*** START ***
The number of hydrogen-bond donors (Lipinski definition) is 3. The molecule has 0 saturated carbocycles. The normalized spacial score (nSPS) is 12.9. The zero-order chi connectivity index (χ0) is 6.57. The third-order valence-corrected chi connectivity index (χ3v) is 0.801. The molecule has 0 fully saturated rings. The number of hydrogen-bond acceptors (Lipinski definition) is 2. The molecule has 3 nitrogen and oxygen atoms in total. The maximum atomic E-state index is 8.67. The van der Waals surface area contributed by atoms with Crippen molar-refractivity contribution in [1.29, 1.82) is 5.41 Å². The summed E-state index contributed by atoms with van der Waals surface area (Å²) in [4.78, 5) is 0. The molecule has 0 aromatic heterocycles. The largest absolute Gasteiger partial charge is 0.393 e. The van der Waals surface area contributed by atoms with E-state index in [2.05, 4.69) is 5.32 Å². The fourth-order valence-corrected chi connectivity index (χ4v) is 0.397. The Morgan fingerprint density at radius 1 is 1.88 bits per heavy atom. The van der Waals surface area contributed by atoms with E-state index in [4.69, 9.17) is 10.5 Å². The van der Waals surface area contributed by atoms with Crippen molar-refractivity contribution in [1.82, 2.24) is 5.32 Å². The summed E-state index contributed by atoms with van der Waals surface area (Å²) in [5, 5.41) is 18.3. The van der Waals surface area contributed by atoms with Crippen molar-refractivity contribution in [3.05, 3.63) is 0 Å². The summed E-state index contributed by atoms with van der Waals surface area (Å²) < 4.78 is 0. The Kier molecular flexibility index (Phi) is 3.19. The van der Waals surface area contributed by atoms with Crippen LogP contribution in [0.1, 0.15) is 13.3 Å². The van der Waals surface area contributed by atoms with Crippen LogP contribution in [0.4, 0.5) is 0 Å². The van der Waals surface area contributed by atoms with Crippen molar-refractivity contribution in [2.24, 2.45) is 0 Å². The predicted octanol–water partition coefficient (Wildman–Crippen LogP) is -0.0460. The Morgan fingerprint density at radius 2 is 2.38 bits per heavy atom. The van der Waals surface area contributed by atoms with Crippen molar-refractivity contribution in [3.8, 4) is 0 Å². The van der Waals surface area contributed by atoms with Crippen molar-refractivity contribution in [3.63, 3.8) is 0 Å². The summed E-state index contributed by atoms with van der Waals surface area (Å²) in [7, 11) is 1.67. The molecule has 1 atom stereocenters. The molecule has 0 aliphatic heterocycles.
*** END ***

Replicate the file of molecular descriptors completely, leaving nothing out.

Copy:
The number of hydrogen-bond donors (Lipinski definition) is 3. The molecule has 0 saturated carbocycles. The normalized spacial score (nSPS) is 12.9. The zero-order chi connectivity index (χ0) is 6.57. The third-order valence-corrected chi connectivity index (χ3v) is 0.801. The molecule has 0 fully saturated rings. The number of hydrogen-bond acceptors (Lipinski definition) is 2. The molecule has 3 nitrogen and oxygen atoms in total. The maximum atomic E-state index is 8.67. The van der Waals surface area contributed by atoms with Crippen molar-refractivity contribution in [1.29, 1.82) is 5.41 Å². The summed E-state index contributed by atoms with van der Waals surface area (Å²) in [4.78, 5) is 0. The molecule has 0 aromatic heterocycles. The largest absolute Gasteiger partial charge is 0.393 e. The van der Waals surface area contributed by atoms with E-state index in [2.05, 4.69) is 5.32 Å². The fourth-order valence-corrected chi connectivity index (χ4v) is 0.397. The Morgan fingerprint density at radius 1 is 1.88 bits per heavy atom. The van der Waals surface area contributed by atoms with E-state index in [4.69, 9.17) is 10.5 Å². The van der Waals surface area contributed by atoms with Crippen molar-refractivity contribution in [1.82, 2.24) is 5.32 Å². The summed E-state index contributed by atoms with van der Waals surface area (Å²) in [5, 5.41) is 18.3. The van der Waals surface area contributed by atoms with Crippen molar-refractivity contribution in [3.05, 3.63) is 0 Å². The summed E-state index contributed by atoms with van der Waals surface area (Å²) < 4.78 is 0. The Kier molecular flexibility index (Phi) is 3.19. The van der Waals surface area contributed by atoms with Crippen LogP contribution in [0.1, 0.15) is 13.3 Å². The van der Waals surface area contributed by atoms with Crippen LogP contribution in [0.4, 0.5) is 0 Å². The van der Waals surface area contributed by atoms with Crippen molar-refractivity contribution in [2.24, 2.45) is 0 Å². The predicted octanol–water partition coefficient (Wildman–Crippen LogP) is -0.0460. The Morgan fingerprint density at radius 2 is 2.38 bits per heavy atom. The van der Waals surface area contributed by atoms with Crippen molar-refractivity contribution in [3.8, 4) is 0 Å². The van der Waals surface area contributed by atoms with Crippen molar-refractivity contribution in [3.63, 3.8) is 0 Å². The summed E-state index contributed by atoms with van der Waals surface area (Å²) in [7, 11) is 1.67. The molecule has 1 atom stereocenters. The molecule has 0 aliphatic heterocycles.